When was the last time you went grocery shopping? Prior to the pandemic, chances are good that you made a few trips per week to the store — a weekly haul plus a couple of trips for last-minute needs (milk!) and wants (wine!). When the pandemic hit trips to the store went down and online shopping went up.
Now, as vaccines roll out and we can see the light at the end of this very dark tunnel, there are questions one again around how we will go grocery shopping. Will the record-breaking grocery e-commerce converts continue to shop online? How many in-person trips to the store will people make each week?
At the same time, however, there is a new model of grocery shopping emerging. It’s almost like Grocery-as-a-Service, to borrow from the cloud computing world. There are a number of startups turning grocery shopping into more of a utility, promising to get you your food and other goods within fifteen minutes of your ordering them. And they are all raking in big funding amounts.
Since the start of this year, we’ve seen a steady stream of fundraises for startups in this space. Weezy, Jiffy and Fridge No More all raised sizeable rounds so far in 2021. But things kicked into high gear this week when GoPuff raised $1.5 billion and Berlin-based Gorillas raised $290 million. That is a lot of cheddar to get a wedge of cheddar delivered in 15 minutes.
The idea behind these startups is pretty straightforward. Create small, delivery-only (or “dark”) grocery stores and place them deep inside dense, residential neighborhoods. These stores carry a limited inventory that can be customized for the neighborhood they are in. Set up a small delivery radius and allow people to order food via an app. Orders are packed in minutes and because the delivery area is small, it can be done on bike or scooter, so no need to drive a car in traffic or find parking. In less time than it takes to watch an episode of Superstore, your grocery order arrives at your door.
Obviously, these type of speedy delivery marts can only work in tightly-packed, highly-populated areas, where you can make multiple deliveries per hour. But if they do catch on, will they change the way we shop for food?
Take Fridge No More, for example, which wears its ambitions on its apt company name. There is no minimum order with Fridge No More and no delivery fee. The company says they can make money because they don’t have to invest in a store that serves walk-in customers (e.g. no nice lighting or cashiers). If you live in their service area, you could make multiple orders throughout the day. Run out of milk? It arrives 15 minutes later. Want to bake cookies but don’t have chocolate chips? Order and wait a few minutes. Last-minute cocktail party? Get a couple bottles of booze and a bag of chips way before your guests arrive.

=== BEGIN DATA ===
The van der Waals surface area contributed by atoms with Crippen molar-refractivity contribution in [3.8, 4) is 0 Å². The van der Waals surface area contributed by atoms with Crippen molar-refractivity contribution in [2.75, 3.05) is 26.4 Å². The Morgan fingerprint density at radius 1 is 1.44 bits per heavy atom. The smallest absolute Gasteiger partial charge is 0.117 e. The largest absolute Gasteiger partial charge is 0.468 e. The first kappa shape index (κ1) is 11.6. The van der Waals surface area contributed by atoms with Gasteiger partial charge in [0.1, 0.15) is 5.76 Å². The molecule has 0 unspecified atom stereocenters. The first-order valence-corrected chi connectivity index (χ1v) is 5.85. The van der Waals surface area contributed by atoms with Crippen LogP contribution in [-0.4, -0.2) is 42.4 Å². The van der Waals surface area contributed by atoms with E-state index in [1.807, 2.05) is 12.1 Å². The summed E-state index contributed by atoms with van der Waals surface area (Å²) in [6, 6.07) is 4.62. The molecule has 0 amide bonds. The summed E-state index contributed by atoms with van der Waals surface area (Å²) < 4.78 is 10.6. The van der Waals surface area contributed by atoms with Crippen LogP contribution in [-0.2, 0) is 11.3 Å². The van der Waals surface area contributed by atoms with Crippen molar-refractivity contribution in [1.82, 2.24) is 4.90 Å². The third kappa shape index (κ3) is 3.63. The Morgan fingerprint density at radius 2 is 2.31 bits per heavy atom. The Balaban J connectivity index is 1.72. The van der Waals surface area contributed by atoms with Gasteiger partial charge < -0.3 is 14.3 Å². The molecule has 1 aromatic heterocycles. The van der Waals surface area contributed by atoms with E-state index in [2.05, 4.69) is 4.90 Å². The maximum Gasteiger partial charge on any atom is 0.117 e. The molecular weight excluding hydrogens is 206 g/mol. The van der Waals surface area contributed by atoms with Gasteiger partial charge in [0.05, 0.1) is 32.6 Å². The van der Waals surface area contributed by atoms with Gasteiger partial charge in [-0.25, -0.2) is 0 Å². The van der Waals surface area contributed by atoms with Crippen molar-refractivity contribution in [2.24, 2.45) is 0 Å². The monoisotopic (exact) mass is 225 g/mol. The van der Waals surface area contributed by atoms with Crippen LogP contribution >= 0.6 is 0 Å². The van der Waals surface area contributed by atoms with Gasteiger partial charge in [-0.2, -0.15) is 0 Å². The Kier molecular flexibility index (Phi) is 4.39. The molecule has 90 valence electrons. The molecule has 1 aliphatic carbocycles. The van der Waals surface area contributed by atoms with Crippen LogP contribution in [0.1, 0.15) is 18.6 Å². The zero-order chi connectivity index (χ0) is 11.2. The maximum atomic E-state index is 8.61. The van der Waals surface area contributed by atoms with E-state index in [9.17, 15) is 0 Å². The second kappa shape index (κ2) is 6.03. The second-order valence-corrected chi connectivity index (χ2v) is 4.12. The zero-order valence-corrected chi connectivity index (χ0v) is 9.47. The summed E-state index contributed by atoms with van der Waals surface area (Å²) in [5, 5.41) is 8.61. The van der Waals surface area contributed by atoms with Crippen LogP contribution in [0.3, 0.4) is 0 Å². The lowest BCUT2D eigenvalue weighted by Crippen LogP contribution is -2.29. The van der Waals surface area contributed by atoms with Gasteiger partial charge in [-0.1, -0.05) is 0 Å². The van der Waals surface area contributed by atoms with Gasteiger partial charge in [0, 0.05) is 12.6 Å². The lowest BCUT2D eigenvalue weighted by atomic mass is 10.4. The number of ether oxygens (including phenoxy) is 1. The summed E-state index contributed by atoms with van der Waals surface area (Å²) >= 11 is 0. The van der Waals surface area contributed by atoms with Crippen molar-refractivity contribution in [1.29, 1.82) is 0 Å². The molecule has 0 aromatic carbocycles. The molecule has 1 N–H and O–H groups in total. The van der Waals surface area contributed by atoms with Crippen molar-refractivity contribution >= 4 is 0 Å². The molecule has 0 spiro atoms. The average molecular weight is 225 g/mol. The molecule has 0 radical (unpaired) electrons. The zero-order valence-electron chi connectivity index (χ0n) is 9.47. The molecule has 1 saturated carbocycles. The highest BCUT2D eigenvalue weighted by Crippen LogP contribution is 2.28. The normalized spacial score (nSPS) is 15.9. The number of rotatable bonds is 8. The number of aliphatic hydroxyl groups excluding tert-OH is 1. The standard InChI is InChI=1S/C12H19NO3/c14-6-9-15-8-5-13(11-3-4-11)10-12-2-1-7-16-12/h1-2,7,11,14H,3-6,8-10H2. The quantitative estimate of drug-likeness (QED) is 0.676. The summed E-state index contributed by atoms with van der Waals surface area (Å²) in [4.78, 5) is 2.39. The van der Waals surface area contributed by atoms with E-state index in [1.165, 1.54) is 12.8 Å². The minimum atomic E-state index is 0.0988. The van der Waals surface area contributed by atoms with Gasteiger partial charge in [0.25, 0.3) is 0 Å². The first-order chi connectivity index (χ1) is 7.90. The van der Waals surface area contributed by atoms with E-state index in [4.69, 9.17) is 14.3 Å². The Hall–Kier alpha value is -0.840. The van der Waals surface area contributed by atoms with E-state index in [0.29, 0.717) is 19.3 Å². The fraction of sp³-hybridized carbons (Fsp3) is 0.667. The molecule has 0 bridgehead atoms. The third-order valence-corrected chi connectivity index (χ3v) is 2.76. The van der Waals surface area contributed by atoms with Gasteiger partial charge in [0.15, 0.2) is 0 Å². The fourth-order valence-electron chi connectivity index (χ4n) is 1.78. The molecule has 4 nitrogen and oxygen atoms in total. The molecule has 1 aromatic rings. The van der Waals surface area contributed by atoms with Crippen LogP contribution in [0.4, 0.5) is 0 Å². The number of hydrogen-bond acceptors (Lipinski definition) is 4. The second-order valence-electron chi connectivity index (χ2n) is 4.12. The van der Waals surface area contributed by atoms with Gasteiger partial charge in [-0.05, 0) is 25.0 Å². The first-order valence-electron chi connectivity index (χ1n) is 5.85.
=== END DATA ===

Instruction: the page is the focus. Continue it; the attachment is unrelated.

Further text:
Getting groceries becomes like getting water to your home. Whenever you need it, you can just fire up the app and have them appear.
As with most tech innovation, there will be questions around equity as these types of services roll out. Will speedy on-demand grocery be available everywhere, or only to people who can afford it? Will suburban and rural areas be shut out because the economics don’t work? These are all really good questions and ones I hope are meaningfully addressed as these startups start spending their funding on expansion.
The more existential question from the rise of these startups is how they might impact our relationship with grocery shopping, assuming they can scale. Just as the pandemic pushed people into new habits, will always-on, cheap delivery change the way people shop for their groceries?
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